The current global economic slowdown brought the growth of international tourism to a standstill in 2008 and threatens to reverse the historic four year gains made by the industry in foreign travel, a UN agency report said.
Although international tourist arrivals reached 924 million in 2008, up 16 million from 2007 or a two per cent overall increase, growth stagnated in the second half of last year, hitting Europe the hardest, the United Nations World Tourism Organisation (UNWTO) report said.
International travel to Asia also decreased by three per cent in the second half of 2008 after double digit growth in 2007 and a six per cent increase in the first part of 2008.
The collapse of financial markets, sharp increases in commodity and oil prices and volatile exchange rate fluctuations combined to force a one per cent decline in international travel in the six months from July, a trend that is expected to continue in 2009.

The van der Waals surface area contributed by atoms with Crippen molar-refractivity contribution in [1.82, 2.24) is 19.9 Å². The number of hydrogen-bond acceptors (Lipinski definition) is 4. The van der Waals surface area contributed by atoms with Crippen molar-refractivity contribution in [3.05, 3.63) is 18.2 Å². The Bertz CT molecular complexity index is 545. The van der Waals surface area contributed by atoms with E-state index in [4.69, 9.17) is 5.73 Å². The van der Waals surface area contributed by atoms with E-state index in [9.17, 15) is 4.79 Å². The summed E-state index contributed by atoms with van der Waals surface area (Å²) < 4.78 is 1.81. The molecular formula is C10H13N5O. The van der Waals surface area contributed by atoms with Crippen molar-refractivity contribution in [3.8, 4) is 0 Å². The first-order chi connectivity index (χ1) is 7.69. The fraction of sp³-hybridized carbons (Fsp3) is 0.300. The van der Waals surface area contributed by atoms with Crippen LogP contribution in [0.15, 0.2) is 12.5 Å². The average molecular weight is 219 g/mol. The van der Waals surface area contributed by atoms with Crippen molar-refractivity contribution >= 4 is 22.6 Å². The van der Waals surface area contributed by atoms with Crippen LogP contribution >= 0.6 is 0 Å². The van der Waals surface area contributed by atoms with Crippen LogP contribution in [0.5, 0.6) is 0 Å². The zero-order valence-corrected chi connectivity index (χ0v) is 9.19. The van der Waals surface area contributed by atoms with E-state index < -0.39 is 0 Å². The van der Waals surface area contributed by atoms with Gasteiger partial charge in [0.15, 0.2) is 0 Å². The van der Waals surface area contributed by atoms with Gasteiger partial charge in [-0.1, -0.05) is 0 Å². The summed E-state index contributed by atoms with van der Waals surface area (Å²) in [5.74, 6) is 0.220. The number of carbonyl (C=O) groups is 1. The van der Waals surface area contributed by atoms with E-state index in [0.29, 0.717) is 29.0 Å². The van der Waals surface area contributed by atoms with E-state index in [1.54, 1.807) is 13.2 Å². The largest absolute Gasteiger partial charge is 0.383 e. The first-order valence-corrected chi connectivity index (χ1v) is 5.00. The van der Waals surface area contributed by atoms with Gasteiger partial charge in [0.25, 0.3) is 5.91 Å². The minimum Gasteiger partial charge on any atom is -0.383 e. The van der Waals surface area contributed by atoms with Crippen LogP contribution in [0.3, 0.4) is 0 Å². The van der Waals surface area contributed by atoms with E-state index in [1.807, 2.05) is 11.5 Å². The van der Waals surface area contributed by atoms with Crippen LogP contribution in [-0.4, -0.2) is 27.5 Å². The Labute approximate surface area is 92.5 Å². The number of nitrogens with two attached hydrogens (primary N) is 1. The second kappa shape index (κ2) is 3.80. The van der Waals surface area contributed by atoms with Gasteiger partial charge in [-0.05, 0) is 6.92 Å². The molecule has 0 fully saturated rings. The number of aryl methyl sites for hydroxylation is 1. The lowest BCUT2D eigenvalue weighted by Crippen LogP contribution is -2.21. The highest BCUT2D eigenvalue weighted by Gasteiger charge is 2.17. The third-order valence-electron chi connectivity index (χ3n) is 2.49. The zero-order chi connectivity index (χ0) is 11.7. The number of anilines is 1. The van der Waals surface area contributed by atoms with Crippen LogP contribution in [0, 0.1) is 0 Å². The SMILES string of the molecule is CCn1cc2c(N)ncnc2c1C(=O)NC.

A three per cent drop in international arrivals across Europe after June meant the continent was the only region to experience stagnation over the whole year, reported the January 2009 issue of the UNWTO World Tourism Barometer.
On the other hand, the Americas were up one per cent overall; Africa up four per cent; and the Middle East five per cent.
The report forecasts continued stagnation or decline for this year and beyond, but notes that the high degree of economic uncertainty makes predictions of international travel difficult.